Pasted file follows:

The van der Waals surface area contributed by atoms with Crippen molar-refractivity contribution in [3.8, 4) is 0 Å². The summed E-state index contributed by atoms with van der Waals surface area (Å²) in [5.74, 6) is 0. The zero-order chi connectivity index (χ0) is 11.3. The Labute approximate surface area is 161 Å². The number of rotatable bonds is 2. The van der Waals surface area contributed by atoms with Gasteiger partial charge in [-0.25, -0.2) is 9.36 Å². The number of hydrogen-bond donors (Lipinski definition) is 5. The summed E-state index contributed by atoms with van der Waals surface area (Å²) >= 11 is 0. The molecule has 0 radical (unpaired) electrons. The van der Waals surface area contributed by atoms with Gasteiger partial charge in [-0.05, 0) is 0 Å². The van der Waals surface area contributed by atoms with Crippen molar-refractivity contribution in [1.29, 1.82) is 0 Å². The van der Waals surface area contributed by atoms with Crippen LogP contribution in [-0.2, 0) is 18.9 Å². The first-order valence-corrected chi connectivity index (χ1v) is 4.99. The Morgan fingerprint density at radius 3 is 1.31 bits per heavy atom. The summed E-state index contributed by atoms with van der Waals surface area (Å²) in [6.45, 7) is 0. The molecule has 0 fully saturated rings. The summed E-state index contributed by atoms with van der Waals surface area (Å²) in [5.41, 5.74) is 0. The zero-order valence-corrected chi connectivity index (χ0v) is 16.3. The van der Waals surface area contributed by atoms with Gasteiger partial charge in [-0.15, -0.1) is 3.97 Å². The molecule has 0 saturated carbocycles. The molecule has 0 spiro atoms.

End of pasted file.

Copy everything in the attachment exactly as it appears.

The van der Waals surface area contributed by atoms with Crippen molar-refractivity contribution in [3.8, 4) is 0 Å². The summed E-state index contributed by atoms with van der Waals surface area (Å²) in [5.74, 6) is 0. The zero-order chi connectivity index (χ0) is 11.3. The Labute approximate surface area is 161 Å². The number of rotatable bonds is 2. The van der Waals surface area contributed by atoms with Gasteiger partial charge in [-0.25, -0.2) is 9.36 Å². The number of hydrogen-bond donors (Lipinski definition) is 5. The summed E-state index contributed by atoms with van der Waals surface area (Å²) >= 11 is 0. The molecule has 0 radical (unpaired) electrons. The van der Waals surface area contributed by atoms with Gasteiger partial charge in [-0.05, 0) is 0 Å². The van der Waals surface area contributed by atoms with Crippen molar-refractivity contribution in [1.29, 1.82) is 0 Å². The van der Waals surface area contributed by atoms with Crippen LogP contribution in [-0.2, 0) is 18.9 Å². The first-order valence-corrected chi connectivity index (χ1v) is 4.99. The Morgan fingerprint density at radius 3 is 1.31 bits per heavy atom. The summed E-state index contributed by atoms with van der Waals surface area (Å²) in [6.45, 7) is 0. The molecule has 0 fully saturated rings. The summed E-state index contributed by atoms with van der Waals surface area (Å²) in [5.41, 5.74) is 0. The zero-order valence-corrected chi connectivity index (χ0v) is 16.3. The van der Waals surface area contributed by atoms with Gasteiger partial charge in [-0.15, -0.1) is 3.97 Å². The molecule has 0 saturated carbocycles. The molecule has 0 spiro atoms.